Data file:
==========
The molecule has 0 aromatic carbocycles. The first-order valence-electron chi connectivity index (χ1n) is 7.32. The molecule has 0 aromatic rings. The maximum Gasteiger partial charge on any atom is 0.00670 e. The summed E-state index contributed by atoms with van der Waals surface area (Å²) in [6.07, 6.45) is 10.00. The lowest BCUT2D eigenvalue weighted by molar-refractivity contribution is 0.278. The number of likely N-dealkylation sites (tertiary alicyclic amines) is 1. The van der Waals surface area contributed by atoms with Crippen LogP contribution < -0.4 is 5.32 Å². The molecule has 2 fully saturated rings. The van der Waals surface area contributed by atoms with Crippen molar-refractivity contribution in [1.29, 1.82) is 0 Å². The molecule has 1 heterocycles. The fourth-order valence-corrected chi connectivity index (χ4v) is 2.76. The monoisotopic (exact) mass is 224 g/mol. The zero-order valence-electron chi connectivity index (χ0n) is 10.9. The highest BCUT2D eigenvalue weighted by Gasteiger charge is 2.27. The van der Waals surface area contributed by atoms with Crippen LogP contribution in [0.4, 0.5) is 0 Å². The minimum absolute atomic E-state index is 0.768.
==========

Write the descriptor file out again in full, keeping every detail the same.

The molecule has 0 aromatic carbocycles. The first-order valence-electron chi connectivity index (χ1n) is 7.32. The molecule has 0 aromatic rings. The maximum Gasteiger partial charge on any atom is 0.00670 e. The summed E-state index contributed by atoms with van der Waals surface area (Å²) in [6.07, 6.45) is 10.00. The lowest BCUT2D eigenvalue weighted by molar-refractivity contribution is 0.278. The number of likely N-dealkylation sites (tertiary alicyclic amines) is 1. The van der Waals surface area contributed by atoms with Crippen LogP contribution < -0.4 is 5.32 Å². The molecule has 2 fully saturated rings. The van der Waals surface area contributed by atoms with Crippen molar-refractivity contribution in [1.29, 1.82) is 0 Å². The molecule has 1 heterocycles. The fourth-order valence-corrected chi connectivity index (χ4v) is 2.76. The monoisotopic (exact) mass is 224 g/mol. The zero-order valence-electron chi connectivity index (χ0n) is 10.9. The highest BCUT2D eigenvalue weighted by Gasteiger charge is 2.27. The van der Waals surface area contributed by atoms with Crippen LogP contribution in [0.4, 0.5) is 0 Å². The minimum absolute atomic E-state index is 0.768.